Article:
Were both of Jesus' parents descendants of King David?

Yes. The Gospel accounts of Matthew and Luke confirm that Jesus came through that family line of King David. (Matthew 1:1-16; Luke 3:23-38) Though Jesus had many bitter enemies, none of them challenged his well-publicized line of descent. (Matthew 21:9, 15) Clearly, then, his lineage is beyond question.

Joseph It is even surprising to know the ancestors of Joseph. First of all, few even of the Jewish priests of the first century CE knew their ancestors back as far as 5 generations, and it is unlikely that any lay people could say who were their ancestors in the male line past their grandfathers or perhaps great-grandfathers.

There is some confusion because the Gospel According to St Matthew provides a genealogy back through Joseph and then through the great Zorobabel, son of Salathiel, to King David, but the Gospel According to St Luke also provides a genealogy back through Joseph and then through the great Zorobabel, son of Salathiel, to King David. Raymond E. Brown (An Introduction to the New Testament) says while Luke's list may be less classically monarchical than Matthew's, there is little likelihood that either is strictly historical.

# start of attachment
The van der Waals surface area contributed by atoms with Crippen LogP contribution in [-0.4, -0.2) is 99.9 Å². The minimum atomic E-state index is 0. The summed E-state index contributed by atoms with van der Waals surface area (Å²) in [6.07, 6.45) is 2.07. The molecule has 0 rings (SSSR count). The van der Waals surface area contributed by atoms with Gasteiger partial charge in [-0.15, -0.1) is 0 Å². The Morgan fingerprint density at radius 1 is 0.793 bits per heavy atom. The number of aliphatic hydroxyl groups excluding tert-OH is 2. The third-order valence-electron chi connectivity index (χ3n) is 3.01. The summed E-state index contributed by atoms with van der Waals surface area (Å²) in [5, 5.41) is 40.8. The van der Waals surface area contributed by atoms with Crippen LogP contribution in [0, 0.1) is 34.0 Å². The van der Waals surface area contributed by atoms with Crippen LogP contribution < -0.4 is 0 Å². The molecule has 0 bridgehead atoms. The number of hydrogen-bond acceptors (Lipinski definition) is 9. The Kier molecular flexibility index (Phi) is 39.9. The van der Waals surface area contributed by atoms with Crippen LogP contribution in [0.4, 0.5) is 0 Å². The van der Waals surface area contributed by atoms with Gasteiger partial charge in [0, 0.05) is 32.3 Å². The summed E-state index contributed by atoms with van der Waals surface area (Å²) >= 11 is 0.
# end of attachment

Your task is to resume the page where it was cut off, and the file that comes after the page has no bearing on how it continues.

We do not know anything about the genealogy of Mary, so it would be impossible to answer this question in respect to Mary. Early Christians believed that Mary's father and mother were called Joachim and Anne, but they had no tradition linking Joachim and Anne back to King David. In modern times, some have suggested that the genealogy in Luke's Gospel is really that of Mary. However, Luke is quite clear - this genealogy is through Joseph, going back through Zorobabel to David.

Even if Luke meant 'Mary' when he said 'Joseph' in the genealogy he passed on to us, this would still not explain why Matthew gave Zorobabel's paternal grandfather as Jechonias, while Luke gave the same grandfather as Neri. A man can not have two paternal grandfathers.

It is necessary to understand that Matthew and Luke wrote their Gospels in separate communities and each was entirely unaware of the work being performed by the other. So, they were unable to compare and harmonise their work, to assist future generations better understand the life of Jesus. We should, of course, not take the genealogies too literally - the two evangelists were simply doing the best they could with the information available.